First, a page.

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I'm working on a project right now that will make use of Java File I/O that goes beyond the simple "write this string to a file" documentation and tutorials that I find on the net. This project will essentially provide a database mechanism, similar to the popular "NoSQL" databases that are gaining a lot of press these days. However, I'm unable to find a ton of documentation that provides detailed information on which APIs to use, how to use them, etc. I've also been looking for any generally accepted design patterns around Java File I/O, but without any luck.

If I had to list a couple of requirements, I'd say:

  • Pseudo-transactional support (not a hard requirement, as it can be implemented higher up in the API stack)
  • Ability to write data of an arbitrary length in a structure that can be read back later on
  • Indexing
  • Ability to remove an object from the "database" efficiently
  • Fast searching
  • Possible multi-threaded access (multiple read threads, single write, most likely)

Can anyone point me to any tutorials, documentation, design patterns, etc. that may be helpful? Are there any open source frameworks that revolve around Java File I/O? I know of a lot of frameworks that provide wrappers around NIO for the purposes of Network I/O, but nothing File-related.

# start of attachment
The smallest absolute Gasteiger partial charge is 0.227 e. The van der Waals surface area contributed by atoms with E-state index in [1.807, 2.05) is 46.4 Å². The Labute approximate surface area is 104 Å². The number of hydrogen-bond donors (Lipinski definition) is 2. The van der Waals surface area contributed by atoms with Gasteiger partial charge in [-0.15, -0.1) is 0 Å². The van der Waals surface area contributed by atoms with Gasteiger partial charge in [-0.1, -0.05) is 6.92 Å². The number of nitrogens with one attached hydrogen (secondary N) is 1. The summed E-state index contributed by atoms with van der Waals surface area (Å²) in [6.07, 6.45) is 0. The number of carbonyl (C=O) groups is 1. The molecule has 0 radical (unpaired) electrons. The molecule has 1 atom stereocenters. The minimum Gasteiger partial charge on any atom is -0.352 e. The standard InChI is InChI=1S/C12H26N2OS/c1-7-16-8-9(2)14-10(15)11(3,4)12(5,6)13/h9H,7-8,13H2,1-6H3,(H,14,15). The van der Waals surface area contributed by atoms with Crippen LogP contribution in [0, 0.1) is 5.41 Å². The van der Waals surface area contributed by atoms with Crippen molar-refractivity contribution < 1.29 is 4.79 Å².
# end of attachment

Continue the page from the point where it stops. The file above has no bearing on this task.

Thanks for any help you can provide!

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1 Answer 1

Take a look at Apache Commons Transaction. It supports transactional file access, by performing the work in temporary files, and committing the work by moving them to the actual files.

You might also be interested in the XADisk project, although I haven't pored through it's sources.

As far as searching is concerned, the Apache Solr and Lucene projects would be of help.

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Thanks! I'd never heard of XADisk, but it looks intriguing. I knew of Apache Commons Transaction, which is why I wasn't overly concerned with how support for transactions would be implemented. –  Shadowman Jun 6 '11 at 0:05
    
It seems that support for transactions will have to be built in first. Search and other capabilities can be built on top of the API or within the API, depending on whether you want such operations to be transactional as well. In other words, if you need to get away with dirty reads, non-repeatable reads and phantom reads, will have to ensure that search and other read related operations will also have to be performed in the context of a transaction. Understanding how JTA works, goes a long way in designing a transactional API. –  Vineet Reynolds Jun 6 '11 at 0:10

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